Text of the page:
Cite This Term Paper:

"Mother Tongue" (2004, July 09) Retrieved December 7, 2016, from http://www.paperdue.com/essay/mother-tongue-174493

"Mother Tongue" 09 July 2004. Web.7 December. 2016. <http://www.paperdue.com/essay/mother-tongue-174493>

"Mother Tongue", 09 July 2004, Accessed.7 December. 2016, http://www.paperdue.com/essay/mother-tongue-174493

Other Documents Pertaining To This Topic

  • Mother Tongue and Newman Those Who Immigrate

    Mother Tongue and Newman Those who immigrate into the United States from other countries are encouraged to adapt to the culture of the majority population, namely white males of European descent. Language is the component of culture which is first targeted by those who try to force assimilation. When a person comes to the United States, they will feel compelled to learn English and be able to read and write in

  • Mother Tongue Amy Tan Mother

    When she began writing, she chose to envision her mother as the reader because that was how she could capture the real beauty of language in its various forms: "I wanted to capture what language ability tests can never reveal: her intent, her passion, her imagery, the rhythms of her speech and the nature of her thoughts." Amy Tan's essay is definitely an effective and powerful statement not only on

  • Mother Tongue Rhetorical Techniques in Amy Tan s

    Mother Tongue Rhetorical Techniques in Amy Tan's "Mother Tongue" As anyone who has ever been in an argument can tell you, what you say is often far less important than how you say it. Even in other less-aggressive circumstances, perception is generally far more important than substance -- this is certainly the case when it comes to politics, and often the case in more personal situations and relationships. When it comes to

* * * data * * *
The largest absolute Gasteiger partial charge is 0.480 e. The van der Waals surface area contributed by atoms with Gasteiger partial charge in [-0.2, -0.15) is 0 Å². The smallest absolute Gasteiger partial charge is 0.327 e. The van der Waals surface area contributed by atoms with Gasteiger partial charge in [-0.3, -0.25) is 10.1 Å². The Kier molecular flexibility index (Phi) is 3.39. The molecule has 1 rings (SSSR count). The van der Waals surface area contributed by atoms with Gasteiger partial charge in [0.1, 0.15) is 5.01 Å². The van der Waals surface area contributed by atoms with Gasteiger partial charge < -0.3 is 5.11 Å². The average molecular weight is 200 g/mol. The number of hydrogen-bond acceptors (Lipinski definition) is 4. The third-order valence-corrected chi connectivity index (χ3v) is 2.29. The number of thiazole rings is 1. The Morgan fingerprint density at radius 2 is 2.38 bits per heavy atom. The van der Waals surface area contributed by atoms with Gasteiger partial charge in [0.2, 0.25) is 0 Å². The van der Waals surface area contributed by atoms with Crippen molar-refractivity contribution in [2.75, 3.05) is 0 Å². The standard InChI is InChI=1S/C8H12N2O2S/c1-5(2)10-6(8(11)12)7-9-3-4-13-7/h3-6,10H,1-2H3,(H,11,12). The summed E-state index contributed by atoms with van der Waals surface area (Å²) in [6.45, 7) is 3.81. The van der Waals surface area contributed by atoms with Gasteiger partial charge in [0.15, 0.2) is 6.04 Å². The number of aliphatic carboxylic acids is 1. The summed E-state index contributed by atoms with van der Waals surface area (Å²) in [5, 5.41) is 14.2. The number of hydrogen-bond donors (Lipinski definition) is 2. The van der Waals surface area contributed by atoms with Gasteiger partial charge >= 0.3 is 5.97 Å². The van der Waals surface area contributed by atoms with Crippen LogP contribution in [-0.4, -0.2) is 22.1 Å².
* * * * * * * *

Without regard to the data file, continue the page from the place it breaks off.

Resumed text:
• Utopia Mother Tongue Why America

    (Although Hispanic voters, demographically, may seem to be aligned with the Democratic Party on class issues, on social issues they tend to be conservative and have been eagerly courted by the Republican Party in many states). Passing a mandatory English law would be a validation of racism against Hispanics, and even encourage discrimination in the name of anti-immigration sentiment. "Romanticism exalted language, made it mystical, sublime -- a bond of

  • Tame a Wild Tongue Language and Identity

    Tame a Wild Tongue Language and Identity in Anzaldua How to Tame a Wild Tongue How to Tame a Wild Tongue is a fascinating internal expose of the evolution and development of language among immigrants of Spanish linguistic heritage. Gloria Anzaldua recognizes herself as a "blended" individual who speaks and contributes to a myriad of native and blended languages that are all varied and regionally expressive of both native Mexican and

  • Anzaldua Like Our Genes Our Native Tongues

    Anzaldua Like our genes, our native tongues are both unique and passed down from generation to generation. Native tongues are integral and inescapable parts of our personal and collective identity, like skin color or gender. Therefore, language can be a stigma, an indicator or race, ethnicity, and culture. In the book Borderlands: La Frontera, Gloria Anzaldua explores expressions of Chicano culture in America through an analysis of the language she calls

  • Amy Tan Mother Daughter Conflict and

    For Amy Tan, however, attempting, for her parents' sake, to become simultaneously Chinese and American, without compromising either culture, or herself, was a tricky balancing act. As E.D. Huntley adds: Amy Tan spent her childhood years attempting to understand, as well as to come to terms with and to reconcile, the contradictions between her ethnicity and the dominant Western culture in which she was being raised and educated. She lived the


Read Full Term Paper
Copyright 2016 . All Rights Reserved